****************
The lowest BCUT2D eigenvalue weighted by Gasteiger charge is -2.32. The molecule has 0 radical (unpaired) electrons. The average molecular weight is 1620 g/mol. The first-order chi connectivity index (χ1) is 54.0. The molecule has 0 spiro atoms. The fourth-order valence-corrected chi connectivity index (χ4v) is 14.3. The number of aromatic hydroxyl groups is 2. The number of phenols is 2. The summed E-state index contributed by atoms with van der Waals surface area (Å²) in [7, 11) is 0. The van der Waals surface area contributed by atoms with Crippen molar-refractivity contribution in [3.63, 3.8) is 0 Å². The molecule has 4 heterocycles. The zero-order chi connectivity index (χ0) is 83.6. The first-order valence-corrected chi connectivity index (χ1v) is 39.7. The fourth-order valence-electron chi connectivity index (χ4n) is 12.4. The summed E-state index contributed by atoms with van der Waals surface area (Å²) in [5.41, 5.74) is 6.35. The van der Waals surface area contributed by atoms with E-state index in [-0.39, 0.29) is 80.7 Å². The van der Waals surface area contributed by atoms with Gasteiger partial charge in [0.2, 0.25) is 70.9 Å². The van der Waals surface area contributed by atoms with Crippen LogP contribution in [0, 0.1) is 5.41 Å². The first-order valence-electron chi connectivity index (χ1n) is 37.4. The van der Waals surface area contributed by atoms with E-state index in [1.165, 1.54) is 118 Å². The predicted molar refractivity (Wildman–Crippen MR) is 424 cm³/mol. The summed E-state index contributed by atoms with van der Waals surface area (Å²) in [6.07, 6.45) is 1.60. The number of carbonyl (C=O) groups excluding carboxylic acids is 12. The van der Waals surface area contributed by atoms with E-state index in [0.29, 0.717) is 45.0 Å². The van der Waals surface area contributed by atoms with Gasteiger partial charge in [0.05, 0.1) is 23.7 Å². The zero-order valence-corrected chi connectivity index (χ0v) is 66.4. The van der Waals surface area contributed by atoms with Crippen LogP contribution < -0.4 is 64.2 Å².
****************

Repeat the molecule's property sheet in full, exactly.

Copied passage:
The lowest BCUT2D eigenvalue weighted by Gasteiger charge is -2.32. The molecule has 0 radical (unpaired) electrons. The average molecular weight is 1620 g/mol. The first-order chi connectivity index (χ1) is 54.0. The molecule has 0 spiro atoms. The fourth-order valence-corrected chi connectivity index (χ4v) is 14.3. The number of aromatic hydroxyl groups is 2. The number of phenols is 2. The summed E-state index contributed by atoms with van der Waals surface area (Å²) in [7, 11) is 0. The van der Waals surface area contributed by atoms with Crippen molar-refractivity contribution in [3.63, 3.8) is 0 Å². The molecule has 4 heterocycles. The zero-order chi connectivity index (χ0) is 83.6. The first-order valence-corrected chi connectivity index (χ1v) is 39.7. The fourth-order valence-electron chi connectivity index (χ4n) is 12.4. The summed E-state index contributed by atoms with van der Waals surface area (Å²) in [5.41, 5.74) is 6.35. The van der Waals surface area contributed by atoms with E-state index in [-0.39, 0.29) is 80.7 Å². The van der Waals surface area contributed by atoms with Gasteiger partial charge in [0.2, 0.25) is 70.9 Å². The van der Waals surface area contributed by atoms with Crippen LogP contribution in [0, 0.1) is 5.41 Å². The first-order valence-electron chi connectivity index (χ1n) is 37.4. The van der Waals surface area contributed by atoms with E-state index in [1.165, 1.54) is 118 Å². The predicted molar refractivity (Wildman–Crippen MR) is 424 cm³/mol. The summed E-state index contributed by atoms with van der Waals surface area (Å²) in [6.07, 6.45) is 1.60. The number of carbonyl (C=O) groups excluding carboxylic acids is 12. The van der Waals surface area contributed by atoms with E-state index in [0.29, 0.717) is 45.0 Å². The van der Waals surface area contributed by atoms with Gasteiger partial charge in [0.05, 0.1) is 23.7 Å². The zero-order valence-corrected chi connectivity index (χ0v) is 66.4. The van der Waals surface area contributed by atoms with Crippen LogP contribution < -0.4 is 64.2 Å².